In the isolated church (she doesn’t know a vicar is watching her), Harper breaks down and wails at the memories of her husband’s death. She seems to be a woman of few words, but her echo songs and cries show full emotion. Outside of the chapel, Harper runs into two more males. One is a boy with a blond woman’s mask. He wants to play a game with her and calls her a bitch when she refuses; the younger actor’s face is morphed with Kinnear’s. She also meets a vicar, played by, you guessed it—Kinnear—seemingly understanding and sympathetic with her at first but then accusatory and rude about what he judges was her role in her husband’s death.
Unnerved by the preacher’s accusation, she heads to the pub. There, she finds a couple customers, a cop, and a bartender—all played by Kinnear. The cop says that the man stalking her has already been set free. The general overtone of the men at the pub is one of disgruntlement and judgment. Harper doesn’t even finish enjoying her gin and tonic before leaving. She returns to the villa, and that’s when things get even weirder.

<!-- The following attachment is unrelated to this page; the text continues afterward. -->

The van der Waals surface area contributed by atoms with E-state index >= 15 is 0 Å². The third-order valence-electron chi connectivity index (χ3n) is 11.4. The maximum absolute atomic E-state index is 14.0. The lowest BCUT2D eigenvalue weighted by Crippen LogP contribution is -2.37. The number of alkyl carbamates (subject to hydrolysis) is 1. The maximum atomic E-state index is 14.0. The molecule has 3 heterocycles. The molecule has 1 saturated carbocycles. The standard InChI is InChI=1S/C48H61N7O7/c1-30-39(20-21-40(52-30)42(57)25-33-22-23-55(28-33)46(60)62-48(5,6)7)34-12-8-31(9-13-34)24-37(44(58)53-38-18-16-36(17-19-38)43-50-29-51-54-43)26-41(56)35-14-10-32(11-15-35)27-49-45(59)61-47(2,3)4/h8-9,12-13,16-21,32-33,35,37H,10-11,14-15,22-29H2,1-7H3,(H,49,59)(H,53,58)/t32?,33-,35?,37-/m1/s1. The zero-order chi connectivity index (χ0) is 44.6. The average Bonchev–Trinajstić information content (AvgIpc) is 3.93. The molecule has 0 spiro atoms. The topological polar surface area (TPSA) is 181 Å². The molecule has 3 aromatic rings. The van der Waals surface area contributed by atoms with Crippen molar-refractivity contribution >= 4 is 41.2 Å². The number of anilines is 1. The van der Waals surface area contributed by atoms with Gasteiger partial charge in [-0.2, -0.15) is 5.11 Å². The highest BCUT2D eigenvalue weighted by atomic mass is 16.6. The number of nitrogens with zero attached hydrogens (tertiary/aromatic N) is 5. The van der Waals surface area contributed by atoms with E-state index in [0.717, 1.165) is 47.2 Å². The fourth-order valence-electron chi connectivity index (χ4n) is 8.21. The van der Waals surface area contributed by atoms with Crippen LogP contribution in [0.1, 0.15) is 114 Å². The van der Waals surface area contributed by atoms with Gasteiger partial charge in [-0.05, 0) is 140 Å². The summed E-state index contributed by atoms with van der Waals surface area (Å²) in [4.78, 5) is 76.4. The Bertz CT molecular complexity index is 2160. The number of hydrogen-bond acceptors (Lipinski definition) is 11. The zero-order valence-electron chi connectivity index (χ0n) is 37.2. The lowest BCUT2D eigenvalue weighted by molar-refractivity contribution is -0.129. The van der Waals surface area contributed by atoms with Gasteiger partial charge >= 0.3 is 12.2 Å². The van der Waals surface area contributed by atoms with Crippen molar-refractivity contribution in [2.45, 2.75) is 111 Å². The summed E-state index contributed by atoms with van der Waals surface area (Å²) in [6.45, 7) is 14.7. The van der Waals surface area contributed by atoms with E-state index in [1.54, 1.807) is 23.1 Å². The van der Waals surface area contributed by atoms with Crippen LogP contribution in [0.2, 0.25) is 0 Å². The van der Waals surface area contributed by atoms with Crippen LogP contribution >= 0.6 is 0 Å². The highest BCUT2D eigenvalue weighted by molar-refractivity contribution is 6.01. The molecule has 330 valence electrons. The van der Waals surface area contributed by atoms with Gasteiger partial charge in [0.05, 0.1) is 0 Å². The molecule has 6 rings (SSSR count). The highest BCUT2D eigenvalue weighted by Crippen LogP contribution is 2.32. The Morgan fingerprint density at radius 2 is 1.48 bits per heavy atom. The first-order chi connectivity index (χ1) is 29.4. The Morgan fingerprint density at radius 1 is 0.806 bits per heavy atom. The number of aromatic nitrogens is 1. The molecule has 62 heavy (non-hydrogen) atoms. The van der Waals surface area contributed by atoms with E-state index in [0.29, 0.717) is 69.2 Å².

Upon returning to the big house, Harper once again calls Riley, who is angry and wants to come for a visit to help her friend. As the cell signal is lost, Harper begins to hear noises outside. Fearing her stalker is back after having been released from jail, she checks things out. She sees the policeman outside and goes out to talk with him. He doesn’t reply. Then he disappears, and apples start falling from the tree. Another man comes into the yard yelling, and she slams the door. Lights go out when she a grabs kitchen knife. Glass breaks, and a chair seems to be thrown in the kitchen. A pounding at the door reveals that Geoffrey has heard her screaming and wonders what is wrong. He discovers a crow has flown through the window and has died and been impaired on the counter, in the grotesque manner her husband died. He asks Harper to not look as he puts the bird out of its misery, and then agrees to look around the property. Before leaving the house, he admits that when he was seven years old, his father insulted him, calling him a failed military man.